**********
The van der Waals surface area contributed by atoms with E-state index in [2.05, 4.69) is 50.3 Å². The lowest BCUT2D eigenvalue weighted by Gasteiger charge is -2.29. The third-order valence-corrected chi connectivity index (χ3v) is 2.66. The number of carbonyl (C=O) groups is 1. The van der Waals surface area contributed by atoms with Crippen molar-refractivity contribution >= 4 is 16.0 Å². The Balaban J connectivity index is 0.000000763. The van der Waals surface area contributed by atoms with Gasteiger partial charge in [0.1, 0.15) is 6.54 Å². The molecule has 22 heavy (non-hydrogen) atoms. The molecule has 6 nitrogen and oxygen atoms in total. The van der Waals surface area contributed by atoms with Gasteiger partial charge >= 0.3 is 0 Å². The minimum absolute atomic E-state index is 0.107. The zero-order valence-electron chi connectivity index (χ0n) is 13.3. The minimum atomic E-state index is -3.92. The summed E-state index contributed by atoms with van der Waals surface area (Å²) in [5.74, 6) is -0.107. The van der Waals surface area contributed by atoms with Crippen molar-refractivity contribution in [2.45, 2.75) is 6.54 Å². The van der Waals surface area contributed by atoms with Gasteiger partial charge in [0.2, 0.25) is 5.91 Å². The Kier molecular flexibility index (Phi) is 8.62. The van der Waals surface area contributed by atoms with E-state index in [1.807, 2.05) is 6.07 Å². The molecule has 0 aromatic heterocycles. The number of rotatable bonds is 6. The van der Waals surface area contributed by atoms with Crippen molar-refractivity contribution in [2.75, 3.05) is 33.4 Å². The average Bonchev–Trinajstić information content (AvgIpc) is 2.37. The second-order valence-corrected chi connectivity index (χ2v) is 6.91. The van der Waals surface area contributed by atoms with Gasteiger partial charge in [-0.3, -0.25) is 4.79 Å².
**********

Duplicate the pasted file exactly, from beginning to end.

The van der Waals surface area contributed by atoms with E-state index in [2.05, 4.69) is 50.3 Å². The lowest BCUT2D eigenvalue weighted by Gasteiger charge is -2.29. The third-order valence-corrected chi connectivity index (χ3v) is 2.66. The number of carbonyl (C=O) groups is 1. The van der Waals surface area contributed by atoms with Crippen molar-refractivity contribution >= 4 is 16.0 Å². The Balaban J connectivity index is 0.000000763. The van der Waals surface area contributed by atoms with Gasteiger partial charge in [0.1, 0.15) is 6.54 Å². The molecule has 22 heavy (non-hydrogen) atoms. The molecule has 6 nitrogen and oxygen atoms in total. The van der Waals surface area contributed by atoms with Gasteiger partial charge >= 0.3 is 0 Å². The minimum absolute atomic E-state index is 0.107. The zero-order valence-electron chi connectivity index (χ0n) is 13.3. The minimum atomic E-state index is -3.92. The summed E-state index contributed by atoms with van der Waals surface area (Å²) in [5.74, 6) is -0.107. The van der Waals surface area contributed by atoms with Crippen molar-refractivity contribution in [2.45, 2.75) is 6.54 Å². The van der Waals surface area contributed by atoms with Gasteiger partial charge in [0.2, 0.25) is 5.91 Å². The Kier molecular flexibility index (Phi) is 8.62. The van der Waals surface area contributed by atoms with E-state index in [1.807, 2.05) is 6.07 Å². The molecule has 0 aromatic heterocycles. The number of rotatable bonds is 6. The van der Waals surface area contributed by atoms with Crippen molar-refractivity contribution in [2.75, 3.05) is 33.4 Å². The average Bonchev–Trinajstić information content (AvgIpc) is 2.37. The second-order valence-corrected chi connectivity index (χ2v) is 6.91. The van der Waals surface area contributed by atoms with Gasteiger partial charge in [-0.3, -0.25) is 4.79 Å².